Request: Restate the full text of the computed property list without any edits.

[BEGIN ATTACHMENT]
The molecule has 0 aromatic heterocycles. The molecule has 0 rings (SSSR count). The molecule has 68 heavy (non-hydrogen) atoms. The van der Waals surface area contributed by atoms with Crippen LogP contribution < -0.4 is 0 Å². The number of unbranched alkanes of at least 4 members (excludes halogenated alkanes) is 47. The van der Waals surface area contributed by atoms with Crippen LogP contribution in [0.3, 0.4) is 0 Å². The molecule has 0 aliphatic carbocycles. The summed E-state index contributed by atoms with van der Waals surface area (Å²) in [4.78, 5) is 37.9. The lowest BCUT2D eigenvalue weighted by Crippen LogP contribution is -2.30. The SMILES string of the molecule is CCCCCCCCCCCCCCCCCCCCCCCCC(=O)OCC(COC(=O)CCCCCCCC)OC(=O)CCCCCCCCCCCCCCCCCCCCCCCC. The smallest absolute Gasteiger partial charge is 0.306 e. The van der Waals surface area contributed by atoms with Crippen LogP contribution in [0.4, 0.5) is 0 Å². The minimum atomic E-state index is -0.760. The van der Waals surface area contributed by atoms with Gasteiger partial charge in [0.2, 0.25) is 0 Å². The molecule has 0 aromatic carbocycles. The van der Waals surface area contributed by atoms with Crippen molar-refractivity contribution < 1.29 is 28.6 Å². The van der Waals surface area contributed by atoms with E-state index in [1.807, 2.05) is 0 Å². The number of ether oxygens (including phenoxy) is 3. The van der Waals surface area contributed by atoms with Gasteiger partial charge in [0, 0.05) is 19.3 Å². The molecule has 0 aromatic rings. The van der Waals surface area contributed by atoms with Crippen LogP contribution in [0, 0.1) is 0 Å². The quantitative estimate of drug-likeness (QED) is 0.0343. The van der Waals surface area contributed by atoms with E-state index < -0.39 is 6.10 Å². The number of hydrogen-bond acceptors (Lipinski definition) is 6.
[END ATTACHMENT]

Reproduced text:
The molecule has 0 aromatic heterocycles. The molecule has 0 rings (SSSR count). The molecule has 68 heavy (non-hydrogen) atoms. The van der Waals surface area contributed by atoms with Crippen LogP contribution < -0.4 is 0 Å². The number of unbranched alkanes of at least 4 members (excludes halogenated alkanes) is 47. The van der Waals surface area contributed by atoms with Crippen LogP contribution in [0.3, 0.4) is 0 Å². The molecule has 0 aliphatic carbocycles. The summed E-state index contributed by atoms with van der Waals surface area (Å²) in [4.78, 5) is 37.9. The lowest BCUT2D eigenvalue weighted by Crippen LogP contribution is -2.30. The SMILES string of the molecule is CCCCCCCCCCCCCCCCCCCCCCCCC(=O)OCC(COC(=O)CCCCCCCC)OC(=O)CCCCCCCCCCCCCCCCCCCCCCCC. The smallest absolute Gasteiger partial charge is 0.306 e. The van der Waals surface area contributed by atoms with Crippen LogP contribution in [0.4, 0.5) is 0 Å². The minimum atomic E-state index is -0.760. The van der Waals surface area contributed by atoms with Gasteiger partial charge in [0.2, 0.25) is 0 Å². The molecule has 0 aromatic carbocycles. The van der Waals surface area contributed by atoms with Crippen molar-refractivity contribution < 1.29 is 28.6 Å². The van der Waals surface area contributed by atoms with E-state index in [1.807, 2.05) is 0 Å². The number of ether oxygens (including phenoxy) is 3. The van der Waals surface area contributed by atoms with Gasteiger partial charge in [0, 0.05) is 19.3 Å². The molecule has 0 aromatic rings. The van der Waals surface area contributed by atoms with Crippen LogP contribution in [0, 0.1) is 0 Å². The quantitative estimate of drug-likeness (QED) is 0.0343. The van der Waals surface area contributed by atoms with E-state index < -0.39 is 6.10 Å². The number of hydrogen-bond acceptors (Lipinski definition) is 6.